Country, rock, Greenstock and charity concerts   

 With the good weather finally here, there are many people planning for outdoor fun. One of them is Stephen Murray, who is planning a big party in Petitcodiac on June 20.

Greenstock 2009 will be a day-long outdoor concert with a growing list of musical performers. The event took root a few years ago.

"In 2004, friends of mine, Duane Rice and Mark Arsenault, went back to my camp and we put some bricks in the ground, set up some stones and by four we had a stage," Murray said.

They expected about 30 people and had about 300 show up for the show.

A couple of years later, Murray's wife passed away and he is quite frank about the downward spiral he went into, including drug problems.

"I don't mind flogging my mistakes, if what I tell may help others."

His friends tried to help him out of his personal slide into troubled times by joining with him to build a concert stage. One friend died of cancer before it was finished, but before he passed away he told Murray not to quit. A brother who works in construction came with a bull-dozer to help.

The event is meant to be a relaxed affair compared to other bigger-name events. Murray said the posters for last summer's event joked that no one would be frisked-unless they were a good-looking woman. He wasn't sure how people would take it, but said he had a few demands to be searched. The 2008 show had an elaborate light show, with about 700 fans showing up.

"Our security are ex-bouncers. If they see someone having a problem, they bring them to me and I buy them a hamburger," Murray said.

He said he doesn't want people treated like criminals and is taking the tension out of going to a concert .

Murray also doesn't want to see people gouged, so they can bring their own food. He is also having a well dug for a water supply. There will be a wishing well people can throw money into to help defray the cost.

The Greenstock concert site this June will be on Ranch Road in Petitcodiac and Murray said the site can hold several thousand people on its 237 acres.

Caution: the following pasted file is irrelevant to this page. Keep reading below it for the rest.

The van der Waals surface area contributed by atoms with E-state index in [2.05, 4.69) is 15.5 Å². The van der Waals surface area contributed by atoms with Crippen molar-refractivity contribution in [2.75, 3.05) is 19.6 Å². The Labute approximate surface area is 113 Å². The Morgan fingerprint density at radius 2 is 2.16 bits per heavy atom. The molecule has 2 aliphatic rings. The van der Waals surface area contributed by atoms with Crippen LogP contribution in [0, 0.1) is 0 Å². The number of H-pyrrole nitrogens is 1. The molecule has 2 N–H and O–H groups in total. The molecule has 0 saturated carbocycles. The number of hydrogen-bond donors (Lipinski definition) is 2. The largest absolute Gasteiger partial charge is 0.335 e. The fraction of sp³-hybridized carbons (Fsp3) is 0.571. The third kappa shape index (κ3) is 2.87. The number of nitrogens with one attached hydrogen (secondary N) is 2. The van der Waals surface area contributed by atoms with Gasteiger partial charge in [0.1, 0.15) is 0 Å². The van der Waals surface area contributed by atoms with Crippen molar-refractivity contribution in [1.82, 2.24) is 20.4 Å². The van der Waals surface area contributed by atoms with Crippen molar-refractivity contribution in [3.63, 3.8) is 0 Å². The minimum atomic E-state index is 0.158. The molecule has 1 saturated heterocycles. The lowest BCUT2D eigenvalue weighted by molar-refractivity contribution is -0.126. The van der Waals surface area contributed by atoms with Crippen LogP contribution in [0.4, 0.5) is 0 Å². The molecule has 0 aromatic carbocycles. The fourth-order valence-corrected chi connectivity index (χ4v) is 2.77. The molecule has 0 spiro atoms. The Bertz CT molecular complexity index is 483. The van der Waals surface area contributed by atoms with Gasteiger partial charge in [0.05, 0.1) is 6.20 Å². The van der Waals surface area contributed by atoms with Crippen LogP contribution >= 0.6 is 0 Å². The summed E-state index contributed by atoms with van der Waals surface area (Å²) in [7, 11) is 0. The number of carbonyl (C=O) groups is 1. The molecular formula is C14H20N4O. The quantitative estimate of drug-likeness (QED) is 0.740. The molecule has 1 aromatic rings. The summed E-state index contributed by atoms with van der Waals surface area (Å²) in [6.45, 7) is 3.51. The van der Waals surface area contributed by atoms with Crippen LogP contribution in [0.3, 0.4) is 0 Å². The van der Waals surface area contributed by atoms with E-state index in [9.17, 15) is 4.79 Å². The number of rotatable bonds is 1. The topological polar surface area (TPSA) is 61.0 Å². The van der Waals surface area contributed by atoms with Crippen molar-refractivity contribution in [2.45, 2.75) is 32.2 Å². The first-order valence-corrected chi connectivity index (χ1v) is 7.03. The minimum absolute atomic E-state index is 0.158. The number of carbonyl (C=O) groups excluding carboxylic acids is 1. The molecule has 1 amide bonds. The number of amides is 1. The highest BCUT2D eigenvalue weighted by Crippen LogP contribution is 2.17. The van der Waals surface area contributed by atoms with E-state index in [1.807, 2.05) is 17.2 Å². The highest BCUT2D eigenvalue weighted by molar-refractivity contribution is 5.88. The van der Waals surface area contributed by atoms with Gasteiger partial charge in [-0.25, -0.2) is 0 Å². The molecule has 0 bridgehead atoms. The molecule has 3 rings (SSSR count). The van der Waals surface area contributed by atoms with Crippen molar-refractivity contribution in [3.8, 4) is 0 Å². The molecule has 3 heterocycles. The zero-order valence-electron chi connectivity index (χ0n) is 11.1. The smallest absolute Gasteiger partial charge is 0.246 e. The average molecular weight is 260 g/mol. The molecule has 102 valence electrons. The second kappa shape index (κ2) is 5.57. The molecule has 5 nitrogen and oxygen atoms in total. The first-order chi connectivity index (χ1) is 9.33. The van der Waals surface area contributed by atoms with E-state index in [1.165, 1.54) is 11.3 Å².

The talented line-up will include Ivan Daigle and Beer Money, Loaded Dice, Rik Reese and Neon Highway, Murray's niece Shelby Murray and The Divorcees, with more acts being added.

There will be buses running to the site from Moncton and Murray is trying to make arrangements for buses to run from Sussex.

The cost of the bus package will include the ride, the show, a campsite, $10 of canteen coupons, door prizes and a ticket on a motorcycle. For more information, see www.greenstockentertainment.com.

Country, bagpipes and music of all stripes...

A great selection of musicians is gathering for a musical benefit for the Friends of The Moncton Hospital Foundation. The Small Band-Aid Charity Concert will take place Sunday May 31 at the Riverview Arts Centre. Appearing will be rock and blues performer Don Coleman with special guest pianist Shelby Murray; blues belter Theresa Malenfant; New Brunswick Country Music Hall of Fame bluegrass musician Eddy Poirier, with Rose Poirier and Fern Maillet; musical duo Isaac and Blewatt, 2007 winner of acoustic group of the year at the Maple Blues Awards; Nashville country recording artist Shirley Albert; country recording artist Todd Geldart; La Musica Dolce, made up of members of the New Brunswick Youth Orchestra and bagpiper Kevin MacLeod. Showtime is 7 p.m. and tickets are $15 in advance and $20 at the door. Order tickets online at the Riverview Arts Centre website (www.riverviewartscentre.ca) or purchase them at Frank's Music in Moncton; Jean Coutu in Riverview; Sobeys in Riverview; Ford's Apothecary in Moncton; the Albert County Wellness Centre; both Irving locations in Hillsborough or the Friends of the Moncton Hospital Foundation Office in the Moncton Hospital.